This is according to the influential WWF Living Planet Report 2008, which warns that humanity is consuming the resources provided by Earth’s natural systems much too fast.
Earth, it declares, is facing a looming ecological credit crunch and the current financial recession pales in comparison.
“Reckless consumption is endangering our future prosperity,” writes James Leape, the director general of WWF International, in the report.
“Yet our demands continue to escalate, driven by the relentless growth in human population and individual consumption. Our global footprint now exceeds the world’s capacity to regenerate by 30 percent. If our demands on the planet continue at the same rate, by the mid-2030s, we’ll need the equivalent of two planets to maintain our lifestyles.”
The report, produced with the Zoological Society of London and the Global Footprint Network and released every two years, notes that Earth’s capacity to support a thriving diversity of species, including humans, is limited.
Using an ecological footprint, which measures human demand placed on natural ecosystems, as well as the Living Planet Index (LPI), which reflects the state of the planet’s ecosystems using 2 000 species of mammals, birds, reptiles, amphibians and fish, the report shows humanity’s ecological footprint has more than doubled between 1961 and 2005.
The LPI for terrestrial species is down by 33 percent, freshwater species by 35 percent and marine species by 14 percent, with grasslands being hammered and dropping by 36 percent.
Chiefly to blame for these declines are land transformation, deforestation and the burning of polluting fossil fuels to generate energy.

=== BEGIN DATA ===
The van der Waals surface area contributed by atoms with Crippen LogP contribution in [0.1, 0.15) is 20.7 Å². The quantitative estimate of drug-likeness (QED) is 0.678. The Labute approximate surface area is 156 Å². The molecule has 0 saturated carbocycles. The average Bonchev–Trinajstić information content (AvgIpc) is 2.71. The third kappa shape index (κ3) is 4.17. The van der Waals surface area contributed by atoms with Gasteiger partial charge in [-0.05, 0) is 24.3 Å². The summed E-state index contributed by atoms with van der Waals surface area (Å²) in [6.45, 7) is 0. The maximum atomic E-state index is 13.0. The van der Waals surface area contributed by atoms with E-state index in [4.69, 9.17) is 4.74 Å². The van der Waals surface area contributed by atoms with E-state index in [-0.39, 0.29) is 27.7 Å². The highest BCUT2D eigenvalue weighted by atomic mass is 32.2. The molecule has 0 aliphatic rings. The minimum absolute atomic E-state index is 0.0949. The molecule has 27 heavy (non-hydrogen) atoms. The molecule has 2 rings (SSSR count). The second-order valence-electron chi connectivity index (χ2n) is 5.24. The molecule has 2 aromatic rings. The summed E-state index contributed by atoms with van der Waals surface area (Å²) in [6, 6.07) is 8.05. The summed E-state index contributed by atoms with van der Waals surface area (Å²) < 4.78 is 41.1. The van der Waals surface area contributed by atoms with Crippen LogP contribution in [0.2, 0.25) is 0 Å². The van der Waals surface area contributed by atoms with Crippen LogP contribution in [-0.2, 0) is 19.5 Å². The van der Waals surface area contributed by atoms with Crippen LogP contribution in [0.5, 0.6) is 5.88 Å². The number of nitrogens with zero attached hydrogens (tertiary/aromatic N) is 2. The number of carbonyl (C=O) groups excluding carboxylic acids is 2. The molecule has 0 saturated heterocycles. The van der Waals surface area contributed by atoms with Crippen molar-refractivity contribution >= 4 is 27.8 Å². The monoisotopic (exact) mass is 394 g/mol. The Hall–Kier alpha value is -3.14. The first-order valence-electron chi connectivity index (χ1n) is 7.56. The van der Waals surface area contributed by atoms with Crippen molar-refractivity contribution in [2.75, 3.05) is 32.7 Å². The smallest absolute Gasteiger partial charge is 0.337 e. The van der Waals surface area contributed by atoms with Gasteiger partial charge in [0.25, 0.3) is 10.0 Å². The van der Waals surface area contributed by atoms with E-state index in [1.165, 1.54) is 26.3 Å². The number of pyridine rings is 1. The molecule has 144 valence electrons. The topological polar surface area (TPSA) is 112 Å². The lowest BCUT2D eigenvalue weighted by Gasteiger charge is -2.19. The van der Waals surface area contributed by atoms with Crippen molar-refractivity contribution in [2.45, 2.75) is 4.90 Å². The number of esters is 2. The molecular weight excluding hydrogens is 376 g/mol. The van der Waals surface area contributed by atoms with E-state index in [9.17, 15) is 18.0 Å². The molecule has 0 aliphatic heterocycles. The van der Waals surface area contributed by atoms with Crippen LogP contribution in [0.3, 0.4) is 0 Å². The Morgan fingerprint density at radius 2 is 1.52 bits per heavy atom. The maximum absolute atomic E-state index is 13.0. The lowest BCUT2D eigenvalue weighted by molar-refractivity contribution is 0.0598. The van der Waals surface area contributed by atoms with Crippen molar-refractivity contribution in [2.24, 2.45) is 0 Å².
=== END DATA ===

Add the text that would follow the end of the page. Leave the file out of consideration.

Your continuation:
“There’s been a consistent drop in terrestrial, freshwater and marine species,” said Morne du Plessis, CEO of WWF-SA, at the launch of the report in Sandton.
“The message [since the 2006 report] is fundamentally the same – the slide continues.”
The ecological footprint study shows that while global biocapacity – the area available to produce our resources and capture our emissions – is 2,1 global hectares per person, the average individual footprint worldwide is 2,7 global hectares, far exceeding Earth’s carrying capacity.
US citizens account for the largest: each requires an average of 9,4 global hectares, or nearly 4,5 planet Earths if the global population had US consumption patterns.
While the average individual footprint of South Africans is 2,1 global hectares per person, Du Plessis pointed out that SA was home to large imbalances between rich and poor, which “creates a biased perception of individual footprints”.
“Each person on Earth should be able to sustain their life with 2,1 hectares – everything above that is out of kilter,” he said.
Nearly 45 percent of the global ecological footprint is from energy production, including the burning of fossil fuels such as coal, oil and natural gas.
“We need to grow local industries in renewable energy technology as fast as we can,” said Richard Worthington, manager of WWF-SA’s climate change programme.
The report suggests strategies including renewable and low emissions “wedges” that could meet protected energy demands to 2050, with reductions in carbon emissions of up to 80 percent and measures to cut individual consumption.
Deon Nel, the manager of WWF-SA’s Living Waters partnership, said on average each person consumed 1,24-million litres of water a year – with a cotton T-shirt requiring 2 900 litres in its production.
“By 2025, people will be experiencing physical scarcity and will not have enough water to live.”
There was some hope for recoveries in populations of white rhinos and the southern right whale because of massive conservation efforts, added Du Plessis.
“We want to do the same for our ecosystems.”